In 1972, as full professor, I sued the university for discrimination in salary on the basis of sex. They were simply paying the men more than the women, especially me. It took all these years of stonewalling, avoiding, ignoring, before they finally admitted I was right, and settled out of court. Of course, I had to promise not to tell anyone how much they gave me and to be a good girl and not encourage any other woman professor to do the same heinous act of subversion of the rights of administration to set salaries. At age seventy-two (I retired in 1975), my lawyer and I decided to settle.
So how much I got is a deep dark secret, but you will notice this letter is being written on a new word processor. There are other things I have done, too. But the most is to enjoy, heartily, the last laugh.
Good luck to all embattled species.
Name Withheld, August 14, 1982
Many of the letters found humor and wisdom in the innocent comments of young children, unburdened by the cultural baggage of gender roles – for instance, this one by one of Ms.'s male readers – a pastor, no less:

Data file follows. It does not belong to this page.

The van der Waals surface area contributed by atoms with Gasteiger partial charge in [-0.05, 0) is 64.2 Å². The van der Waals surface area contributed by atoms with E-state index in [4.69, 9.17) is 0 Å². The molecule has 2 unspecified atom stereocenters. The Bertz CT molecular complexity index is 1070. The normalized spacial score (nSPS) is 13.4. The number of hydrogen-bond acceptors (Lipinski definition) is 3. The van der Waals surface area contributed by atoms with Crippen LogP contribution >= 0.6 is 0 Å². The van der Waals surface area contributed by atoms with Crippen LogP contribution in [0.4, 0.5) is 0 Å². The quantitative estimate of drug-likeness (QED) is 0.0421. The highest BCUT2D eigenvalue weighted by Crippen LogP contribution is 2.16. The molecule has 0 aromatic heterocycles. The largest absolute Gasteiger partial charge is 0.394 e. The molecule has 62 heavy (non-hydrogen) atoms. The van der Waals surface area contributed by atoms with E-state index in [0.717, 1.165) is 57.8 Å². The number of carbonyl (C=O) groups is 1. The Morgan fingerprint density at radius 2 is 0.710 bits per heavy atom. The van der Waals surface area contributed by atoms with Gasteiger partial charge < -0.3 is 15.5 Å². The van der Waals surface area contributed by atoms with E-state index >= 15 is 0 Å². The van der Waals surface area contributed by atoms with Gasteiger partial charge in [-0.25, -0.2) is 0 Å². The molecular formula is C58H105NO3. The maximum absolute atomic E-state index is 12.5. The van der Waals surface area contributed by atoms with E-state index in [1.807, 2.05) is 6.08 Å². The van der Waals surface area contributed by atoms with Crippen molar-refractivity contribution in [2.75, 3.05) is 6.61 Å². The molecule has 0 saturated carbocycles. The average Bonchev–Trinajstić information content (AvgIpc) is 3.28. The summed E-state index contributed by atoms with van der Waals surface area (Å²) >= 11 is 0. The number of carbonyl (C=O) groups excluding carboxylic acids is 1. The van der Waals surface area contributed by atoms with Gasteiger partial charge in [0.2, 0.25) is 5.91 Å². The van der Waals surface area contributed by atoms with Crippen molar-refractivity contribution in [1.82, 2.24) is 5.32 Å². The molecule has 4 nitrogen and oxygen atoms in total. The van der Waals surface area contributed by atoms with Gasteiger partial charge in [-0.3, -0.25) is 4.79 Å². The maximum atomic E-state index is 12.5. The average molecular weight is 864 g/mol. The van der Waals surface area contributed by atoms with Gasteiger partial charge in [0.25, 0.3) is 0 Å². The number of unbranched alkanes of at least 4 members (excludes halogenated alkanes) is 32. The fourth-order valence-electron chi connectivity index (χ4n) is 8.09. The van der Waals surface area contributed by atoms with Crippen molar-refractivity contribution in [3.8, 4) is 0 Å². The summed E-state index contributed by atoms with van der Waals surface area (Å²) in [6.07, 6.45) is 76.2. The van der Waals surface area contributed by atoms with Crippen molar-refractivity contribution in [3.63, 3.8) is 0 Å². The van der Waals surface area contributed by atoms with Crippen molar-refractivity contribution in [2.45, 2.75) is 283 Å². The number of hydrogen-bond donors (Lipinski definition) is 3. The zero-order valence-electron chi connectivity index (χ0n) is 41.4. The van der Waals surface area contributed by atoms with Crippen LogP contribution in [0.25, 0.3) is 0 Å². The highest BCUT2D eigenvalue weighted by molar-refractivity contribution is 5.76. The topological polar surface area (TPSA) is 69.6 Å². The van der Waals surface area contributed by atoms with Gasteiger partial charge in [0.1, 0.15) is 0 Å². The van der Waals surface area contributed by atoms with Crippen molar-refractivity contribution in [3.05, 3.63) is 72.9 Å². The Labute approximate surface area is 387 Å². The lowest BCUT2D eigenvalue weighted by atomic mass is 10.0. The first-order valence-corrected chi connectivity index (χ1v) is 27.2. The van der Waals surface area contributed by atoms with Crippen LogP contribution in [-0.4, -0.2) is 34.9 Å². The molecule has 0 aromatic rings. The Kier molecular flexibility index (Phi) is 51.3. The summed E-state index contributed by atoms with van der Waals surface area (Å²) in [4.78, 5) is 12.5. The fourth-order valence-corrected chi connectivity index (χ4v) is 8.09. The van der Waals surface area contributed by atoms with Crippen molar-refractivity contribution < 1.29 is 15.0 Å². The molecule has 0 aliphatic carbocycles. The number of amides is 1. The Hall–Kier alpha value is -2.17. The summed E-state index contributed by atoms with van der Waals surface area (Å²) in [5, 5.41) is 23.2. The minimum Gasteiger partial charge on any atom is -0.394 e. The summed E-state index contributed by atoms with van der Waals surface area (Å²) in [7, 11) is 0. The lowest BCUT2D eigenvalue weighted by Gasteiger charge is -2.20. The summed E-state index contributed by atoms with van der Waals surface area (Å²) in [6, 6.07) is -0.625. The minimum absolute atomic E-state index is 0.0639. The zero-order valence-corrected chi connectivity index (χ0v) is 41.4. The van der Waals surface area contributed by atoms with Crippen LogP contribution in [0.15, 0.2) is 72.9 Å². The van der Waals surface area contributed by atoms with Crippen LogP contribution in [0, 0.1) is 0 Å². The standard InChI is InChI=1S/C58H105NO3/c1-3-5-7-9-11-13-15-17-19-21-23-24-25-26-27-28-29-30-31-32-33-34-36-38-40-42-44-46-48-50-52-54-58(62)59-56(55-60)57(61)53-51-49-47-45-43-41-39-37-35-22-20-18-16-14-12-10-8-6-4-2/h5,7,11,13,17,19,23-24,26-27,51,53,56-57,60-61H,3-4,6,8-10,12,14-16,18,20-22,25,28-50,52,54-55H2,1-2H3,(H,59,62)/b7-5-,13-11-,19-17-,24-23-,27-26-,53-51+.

I recently had an experience that I suppose falls into the click category. I was sharing the bathroom with my daughter, who is not yet three. She made an observation and the following conversation ensued:
"You don't wipe your bottom when you tinkle."
"No, Kristin, I don't."
Reflective pause, then, "Why?"
"Because my tinkle comes out a different place than yours."
Another reflective pause, then, "Why?"
"Because boys and girls are different."
Another reflective pause, then with certainty, "No, boys are different."
My interpretation of this sample event is that she does not see the society or the world in terms of masculine "norm," with her own status defined only in relation to that "norm." I Hope my interpretation is correct. As parents, we must be doing something right.